Journal of Gastrointestinal Surgery 11/2010; 14(11):1701-8. DOI:10.1007/s11605-010-1326-4 · 2.80 Impact Factor
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    ABSTRACT: Although resection of pancreatic neuroendocrine tumors (PNETs) has a demonstrated survival advantage, further evaluation of the overall morbidity of these procedures is needed. Our objective was to examine a composite outcome of major postoperative complications, including in-hospital mortality. The Nationwide Inpatient Sample (NIS), 1998-2006, was used to identify all patients with a diagnosis of PNET who had undergone pancreatectomy. Candidate predictors consisted of patient and hospital characteristics. Univariate analyses included chi(2) tests. Multivariate analyses were performed with logistic regression to determine which predictors were independently associated with the composite outcome. A total of 463 (2274 nationally weighted) patients were identified. Overall composite postoperative complication rate was 29.6%. The majority of complications involved infections (11.1%), digestive complications (8.8%), or pulmonary compromise (7.3%). In-hospital mortality rate was 1.7%. High Charlson comorbidity score, procedure type of Whipple or total pancreatectomy, and urban hospital location were all associated with significantly increased complication rate. Logistic regression analysis demonstrated: Charlson score of > or =3 versus score of 0 (adjusted odds ratio (OR) 4.1, 95% confidence interval (CI) 2.1-8.3), surgery type of Whipple or total pancreatectomy versus partial pancreatectomy (adjusted OR 2.7, 95% CI 1.8-4.1), and hospital location of urban versus rural (adjusted OR 4.5, 95% CI 3.0-6.9). While in-hospital mortality rates are low for surgical resection of PNETs, there is a considerable overall postoperative complication rate associated with these procedures. Careful patient and surgery selection may be the key to a surgical treatment approach for PNETs that may optimize outcomes.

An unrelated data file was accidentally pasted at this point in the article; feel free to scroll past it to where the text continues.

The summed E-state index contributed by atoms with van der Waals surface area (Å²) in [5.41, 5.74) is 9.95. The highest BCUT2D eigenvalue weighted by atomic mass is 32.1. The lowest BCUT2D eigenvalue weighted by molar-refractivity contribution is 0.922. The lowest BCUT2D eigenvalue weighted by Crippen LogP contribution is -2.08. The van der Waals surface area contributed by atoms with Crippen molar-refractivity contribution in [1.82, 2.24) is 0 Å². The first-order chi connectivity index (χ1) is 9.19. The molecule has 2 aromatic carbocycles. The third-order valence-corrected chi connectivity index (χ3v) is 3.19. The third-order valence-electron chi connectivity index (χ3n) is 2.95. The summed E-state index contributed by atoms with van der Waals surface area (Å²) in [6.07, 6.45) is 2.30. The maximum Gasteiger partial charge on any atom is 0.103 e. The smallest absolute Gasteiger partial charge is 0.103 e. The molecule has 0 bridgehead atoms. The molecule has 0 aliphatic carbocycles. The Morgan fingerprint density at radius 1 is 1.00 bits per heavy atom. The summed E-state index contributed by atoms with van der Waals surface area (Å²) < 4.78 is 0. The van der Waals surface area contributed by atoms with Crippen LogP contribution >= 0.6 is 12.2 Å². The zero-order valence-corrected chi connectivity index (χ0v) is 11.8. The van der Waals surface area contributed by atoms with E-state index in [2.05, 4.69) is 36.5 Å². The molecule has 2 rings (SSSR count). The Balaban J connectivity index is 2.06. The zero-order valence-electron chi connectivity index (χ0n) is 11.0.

Journal of Surgical Research 09/2010; 163(1):63-8. DOI:10.1016/j.jss.2010.04.017 · 1.94 Impact Factor